The state has since invested in repairing problem areas, but it’s an ongoing battle. For instance, 37 wastewater treatment facilities, including 16 of the state’s major plants, discharge more than 200 million gallons of wastewater into the Narragansett Bay watershed daily. All of this effluent ends up in the Ocean State’s most important natural resource.
Wastewater infrastructure is expensive to build and maintain and difficult to relocate. Costs associated with infrastructure operation increase significantly when managers are forced — typically because of a lack of money — to be reactive rather than proactive when it comes to addressing problems.
Janine Burke-Wells, the executive director of the Warwick Sewer Authority, recently had to deal with the collapse of a concrete sewer line that unleashed an estimated 300,000 gallons of raw sewage into Buckeye Brook. It took four weeks and cost $350,000 to replace 700 feet of sewer line.
She noted that the replacement of 700 feet of sewer line for a recently planned project cost only $64,000.
The Warwick Sewer Authority is collecting and recording data regarding the condition of system sections, such as age, materials used, and risk of failure, as it creates an inventory in hopes of fixing problems before they become emergencies.
“We want a master plan in place instead of rushing from one emergency to another,” said Burke-Wells, the authority’s executive director for the past 10 years. “We’re creating a plan for how to fix our infrastructure before emergencies arise.”
DEM’s Patenaude said decisions about building new infrastructure, or adapting what exists now, must be strategic and often incremental. He also said designing with future conditions in mind will improve public safety and avoid costly repairs caused by increasingly harsher weather.
“How much more money do we spend to protect this infrastructure is a question that continuously needs to be answered,” Patenaude said. “There’s millions of dollars of equipment in these plants, but it might make sense to let the system flood and repair it for twenty million as opposed to building a fifty million dollar wall to protect it.
“This infrastructure is in constant need of repair, maintenance, and replacement, like a car. You need to understand what you own and how to keep it working.”
By their very nature, wastewater treatment plants are sited in flood-prone areas, to use gravity to help lessen pumping and electricity costs. But in Rhode Island, as elsewhere, more intense storms are damaging these low-lying plants and pump stations, according to a 2017 study.
The floods of March 2010 are a prime example of climate-related damage, and it wasn’t the Ocean State’s 400-mile coastline that felt the effects. The planet’s changing climate is impacting more than sea levels and Greenland’s melting ice sheet.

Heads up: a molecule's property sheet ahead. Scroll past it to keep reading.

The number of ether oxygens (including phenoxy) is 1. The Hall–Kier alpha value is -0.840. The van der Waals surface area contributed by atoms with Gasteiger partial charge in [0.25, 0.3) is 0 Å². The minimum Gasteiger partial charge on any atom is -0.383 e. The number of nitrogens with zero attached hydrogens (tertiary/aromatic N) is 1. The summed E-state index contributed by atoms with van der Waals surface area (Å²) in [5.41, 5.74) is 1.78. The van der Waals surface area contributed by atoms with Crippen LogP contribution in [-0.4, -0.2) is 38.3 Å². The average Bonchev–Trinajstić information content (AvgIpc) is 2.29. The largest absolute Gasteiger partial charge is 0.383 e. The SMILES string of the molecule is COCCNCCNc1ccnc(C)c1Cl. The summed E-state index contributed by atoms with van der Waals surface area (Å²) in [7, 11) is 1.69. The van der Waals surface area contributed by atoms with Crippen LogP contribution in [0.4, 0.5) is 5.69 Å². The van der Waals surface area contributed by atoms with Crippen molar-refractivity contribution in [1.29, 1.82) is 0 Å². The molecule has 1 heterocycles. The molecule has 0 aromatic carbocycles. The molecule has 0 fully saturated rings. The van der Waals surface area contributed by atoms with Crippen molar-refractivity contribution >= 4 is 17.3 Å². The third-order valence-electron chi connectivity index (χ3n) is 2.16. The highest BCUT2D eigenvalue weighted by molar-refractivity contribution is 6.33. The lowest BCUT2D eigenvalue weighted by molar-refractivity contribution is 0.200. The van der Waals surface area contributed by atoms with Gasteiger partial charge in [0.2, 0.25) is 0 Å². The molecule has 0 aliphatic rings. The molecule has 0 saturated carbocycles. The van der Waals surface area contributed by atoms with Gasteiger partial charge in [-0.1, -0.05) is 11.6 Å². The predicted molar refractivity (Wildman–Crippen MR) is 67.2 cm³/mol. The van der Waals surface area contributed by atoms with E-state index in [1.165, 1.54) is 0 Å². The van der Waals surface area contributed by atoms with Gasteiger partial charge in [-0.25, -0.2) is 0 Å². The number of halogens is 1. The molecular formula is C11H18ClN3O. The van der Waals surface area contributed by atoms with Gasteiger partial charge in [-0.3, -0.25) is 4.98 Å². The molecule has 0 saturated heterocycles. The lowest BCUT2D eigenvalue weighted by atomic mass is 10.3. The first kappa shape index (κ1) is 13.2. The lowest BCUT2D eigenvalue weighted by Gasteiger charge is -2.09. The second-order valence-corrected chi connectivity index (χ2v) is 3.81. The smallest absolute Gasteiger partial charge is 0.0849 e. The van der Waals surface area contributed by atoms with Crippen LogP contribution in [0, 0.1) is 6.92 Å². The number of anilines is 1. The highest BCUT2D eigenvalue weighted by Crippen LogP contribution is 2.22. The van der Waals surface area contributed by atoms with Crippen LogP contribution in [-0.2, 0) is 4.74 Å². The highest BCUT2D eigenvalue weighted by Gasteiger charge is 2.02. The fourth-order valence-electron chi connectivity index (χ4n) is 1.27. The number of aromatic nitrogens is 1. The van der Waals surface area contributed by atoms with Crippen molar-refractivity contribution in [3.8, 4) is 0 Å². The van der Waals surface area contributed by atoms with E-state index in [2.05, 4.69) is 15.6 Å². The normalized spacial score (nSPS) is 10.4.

The flooding that occurred eight years ago wasn’t coastal, as might happen during the storm surge of a hurricane, but rather it was riverine, as heavy rains caused rivers to rise above their banks and flow across floodplains. This happened along several of Rhode Island’s major rivers, and many areas of the state experienced severe flooding twice: first on March 15, which broke previous flood records, and again March 30-31, an unprecedented weather event that exceeded the record set two weeks earlier.
After the floods, which severely damaged Warwick’s wastewater treatment plant — valued at $250 million — to a tune of $21 million, the sewer authority elevated the levee around its pump station 6 feet to withstand a 500-year flood event. The facility also had to reintroduce its waste-eating bacteria after the flood waters receded.
As part of broader state efforts to build climate resilience, last year’s study also includes recommendations to help mitigate the risk of flooding, storm surge, and other severe-weather impacts to Rhode Island’s wastewater treatment facilities. It’s expected that continued climate change will accelerate this risk, according to state officials.
Of the state’s 19 major treatment facilities, seven are predicted to become predominantly inundated in a catastrophic event, according to the $222,900 study.
The Rhode Island Department of Environmental Management (DEM), in cooperation with the state’s Executive Climate Change Coordinating Council (EC4) and municipalities, commissioned the study to help the state and local communities better understand the threats posed by climate change and take action to protect wastewater infrastructure.